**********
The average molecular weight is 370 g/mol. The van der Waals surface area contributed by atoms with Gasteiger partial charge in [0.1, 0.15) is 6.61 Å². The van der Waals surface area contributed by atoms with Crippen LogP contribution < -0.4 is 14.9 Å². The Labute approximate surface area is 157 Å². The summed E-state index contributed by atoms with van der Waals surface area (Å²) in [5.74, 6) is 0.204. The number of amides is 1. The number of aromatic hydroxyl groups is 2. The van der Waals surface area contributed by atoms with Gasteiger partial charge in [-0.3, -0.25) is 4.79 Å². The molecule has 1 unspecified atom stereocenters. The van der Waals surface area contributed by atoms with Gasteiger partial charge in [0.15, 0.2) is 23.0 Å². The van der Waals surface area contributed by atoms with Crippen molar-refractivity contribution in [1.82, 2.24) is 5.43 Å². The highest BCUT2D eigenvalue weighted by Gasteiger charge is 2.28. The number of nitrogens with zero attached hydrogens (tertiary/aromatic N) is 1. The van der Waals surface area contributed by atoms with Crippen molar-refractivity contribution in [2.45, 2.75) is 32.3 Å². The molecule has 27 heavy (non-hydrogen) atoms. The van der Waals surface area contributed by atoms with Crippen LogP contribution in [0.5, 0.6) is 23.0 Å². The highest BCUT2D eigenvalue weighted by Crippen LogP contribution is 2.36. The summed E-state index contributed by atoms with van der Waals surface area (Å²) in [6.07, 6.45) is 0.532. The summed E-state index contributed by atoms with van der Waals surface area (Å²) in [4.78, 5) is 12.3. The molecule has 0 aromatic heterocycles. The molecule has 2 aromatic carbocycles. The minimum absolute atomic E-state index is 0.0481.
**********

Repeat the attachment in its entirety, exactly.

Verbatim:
The average molecular weight is 370 g/mol. The van der Waals surface area contributed by atoms with Gasteiger partial charge in [0.1, 0.15) is 6.61 Å². The van der Waals surface area contributed by atoms with Crippen LogP contribution < -0.4 is 14.9 Å². The Labute approximate surface area is 157 Å². The summed E-state index contributed by atoms with van der Waals surface area (Å²) in [5.74, 6) is 0.204. The number of amides is 1. The number of aromatic hydroxyl groups is 2. The van der Waals surface area contributed by atoms with Gasteiger partial charge in [-0.3, -0.25) is 4.79 Å². The molecule has 1 unspecified atom stereocenters. The van der Waals surface area contributed by atoms with Gasteiger partial charge in [0.15, 0.2) is 23.0 Å². The van der Waals surface area contributed by atoms with Crippen molar-refractivity contribution in [1.82, 2.24) is 5.43 Å². The highest BCUT2D eigenvalue weighted by Gasteiger charge is 2.28. The number of nitrogens with zero attached hydrogens (tertiary/aromatic N) is 1. The van der Waals surface area contributed by atoms with Crippen molar-refractivity contribution in [2.45, 2.75) is 32.3 Å². The molecule has 27 heavy (non-hydrogen) atoms. The van der Waals surface area contributed by atoms with Crippen LogP contribution in [0.5, 0.6) is 23.0 Å². The highest BCUT2D eigenvalue weighted by Crippen LogP contribution is 2.36. The summed E-state index contributed by atoms with van der Waals surface area (Å²) in [6.07, 6.45) is 0.532. The summed E-state index contributed by atoms with van der Waals surface area (Å²) in [4.78, 5) is 12.3. The molecule has 0 aromatic heterocycles. The molecule has 2 aromatic carbocycles. The minimum absolute atomic E-state index is 0.0481.